make updates a target if it depends on prerequisite files that have been modified since the target was last modified, or if the target does not exist.


Options Description
-b, –m These options are ignored for compatibility with other versions of make.
–C dir Change to directory dir before reading the makefiles or doing anything else. If multiple –C options are specified, each is interpreted relative to the previous one: –C / –C etc is equivalent to –C /etc. This is typically used with recursive invocations of make.
–d Print debugging information in addition to normal processing. The debugging information says which files are being considered for remaking, which file times are being compared and with what results, which files actually need to be remade, which implicit rules are considered and which are applied—everything interesting about how make decides what to do.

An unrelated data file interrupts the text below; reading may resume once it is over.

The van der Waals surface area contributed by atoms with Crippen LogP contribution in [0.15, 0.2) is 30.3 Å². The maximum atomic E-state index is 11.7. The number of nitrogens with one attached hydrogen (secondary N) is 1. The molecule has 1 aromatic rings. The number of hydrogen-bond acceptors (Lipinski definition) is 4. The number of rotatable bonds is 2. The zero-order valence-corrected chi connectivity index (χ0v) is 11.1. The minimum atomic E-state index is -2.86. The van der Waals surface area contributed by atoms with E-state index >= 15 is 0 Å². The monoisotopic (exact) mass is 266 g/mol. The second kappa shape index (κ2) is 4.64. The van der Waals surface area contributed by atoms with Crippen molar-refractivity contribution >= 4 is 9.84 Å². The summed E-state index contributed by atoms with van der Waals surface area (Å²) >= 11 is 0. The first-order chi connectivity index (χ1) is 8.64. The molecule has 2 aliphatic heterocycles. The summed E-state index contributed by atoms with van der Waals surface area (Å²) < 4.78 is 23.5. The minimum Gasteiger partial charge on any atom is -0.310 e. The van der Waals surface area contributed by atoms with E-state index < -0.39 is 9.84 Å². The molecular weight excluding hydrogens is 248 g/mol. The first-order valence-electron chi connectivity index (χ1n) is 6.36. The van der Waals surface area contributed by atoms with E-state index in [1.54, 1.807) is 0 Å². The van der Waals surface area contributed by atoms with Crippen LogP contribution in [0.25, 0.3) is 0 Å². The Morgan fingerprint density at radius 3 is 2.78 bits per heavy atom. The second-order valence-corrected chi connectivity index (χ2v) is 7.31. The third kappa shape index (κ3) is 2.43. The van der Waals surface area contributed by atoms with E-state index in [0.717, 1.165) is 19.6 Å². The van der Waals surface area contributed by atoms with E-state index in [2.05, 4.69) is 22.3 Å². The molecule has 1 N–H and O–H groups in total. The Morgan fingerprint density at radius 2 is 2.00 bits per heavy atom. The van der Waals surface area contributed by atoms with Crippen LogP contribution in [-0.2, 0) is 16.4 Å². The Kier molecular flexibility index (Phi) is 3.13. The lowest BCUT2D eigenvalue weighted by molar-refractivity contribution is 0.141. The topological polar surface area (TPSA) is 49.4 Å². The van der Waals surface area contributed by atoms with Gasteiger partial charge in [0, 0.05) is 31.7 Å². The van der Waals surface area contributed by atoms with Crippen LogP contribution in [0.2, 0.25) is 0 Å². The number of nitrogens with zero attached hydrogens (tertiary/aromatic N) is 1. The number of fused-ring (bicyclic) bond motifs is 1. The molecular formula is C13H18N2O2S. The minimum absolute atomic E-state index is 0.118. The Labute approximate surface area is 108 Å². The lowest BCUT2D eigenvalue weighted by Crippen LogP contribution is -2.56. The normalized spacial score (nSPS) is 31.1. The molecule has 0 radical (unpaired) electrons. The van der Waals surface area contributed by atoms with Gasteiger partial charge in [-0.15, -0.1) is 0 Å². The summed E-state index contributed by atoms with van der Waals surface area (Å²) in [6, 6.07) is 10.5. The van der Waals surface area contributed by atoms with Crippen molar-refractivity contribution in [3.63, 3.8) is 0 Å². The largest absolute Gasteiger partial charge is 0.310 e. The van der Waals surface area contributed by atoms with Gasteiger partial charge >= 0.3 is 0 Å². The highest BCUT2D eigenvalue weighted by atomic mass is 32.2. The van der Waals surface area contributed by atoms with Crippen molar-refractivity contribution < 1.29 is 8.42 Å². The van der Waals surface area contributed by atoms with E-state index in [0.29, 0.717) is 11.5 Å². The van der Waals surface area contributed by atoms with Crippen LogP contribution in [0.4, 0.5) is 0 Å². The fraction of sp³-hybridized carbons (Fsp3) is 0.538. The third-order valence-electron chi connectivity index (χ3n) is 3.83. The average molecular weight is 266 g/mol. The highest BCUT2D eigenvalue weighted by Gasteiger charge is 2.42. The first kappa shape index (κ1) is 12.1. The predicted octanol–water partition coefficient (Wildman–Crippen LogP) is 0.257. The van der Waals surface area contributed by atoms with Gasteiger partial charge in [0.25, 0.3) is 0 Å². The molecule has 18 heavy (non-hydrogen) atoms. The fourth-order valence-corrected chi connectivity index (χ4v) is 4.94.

–e Give variables taken from the environment precedence over variables from makefiles.
–f file Use file as a makefile.
–i Ignore all errors in commands executed to remake files.
–I dir Specifies a directory dir to search for included makefiles. If several –I options are used to specify several directories, the directories are searched in the order specified. Unlike the arguments to other flags of make, directories given with –I flags may come directly after the flag: –Idir is allowed, as well as –I dir. This syntax is allowed for compatibility with the C preprocessor’s –I flag.
–j jobs Specifies the number of jobs (commands) to run simultaneously. If there is more than one –j option, the last one is effective. If the –j option is given without an argument, make will not limit the number of jobs that can run simultaneously.
–k Continue as much as possible after an error. Although the target that failed, and those that depend on it, cannot be remade, the other dependencies of these targets can be processed all the same.
-l, –l load Specifies that no new jobs (commands) should be started if there are other jobs running and the load average is at least load (a floating-point number). With no argument, removes a previous load limit.
–n Print the commands that would be executed, but do not execute them.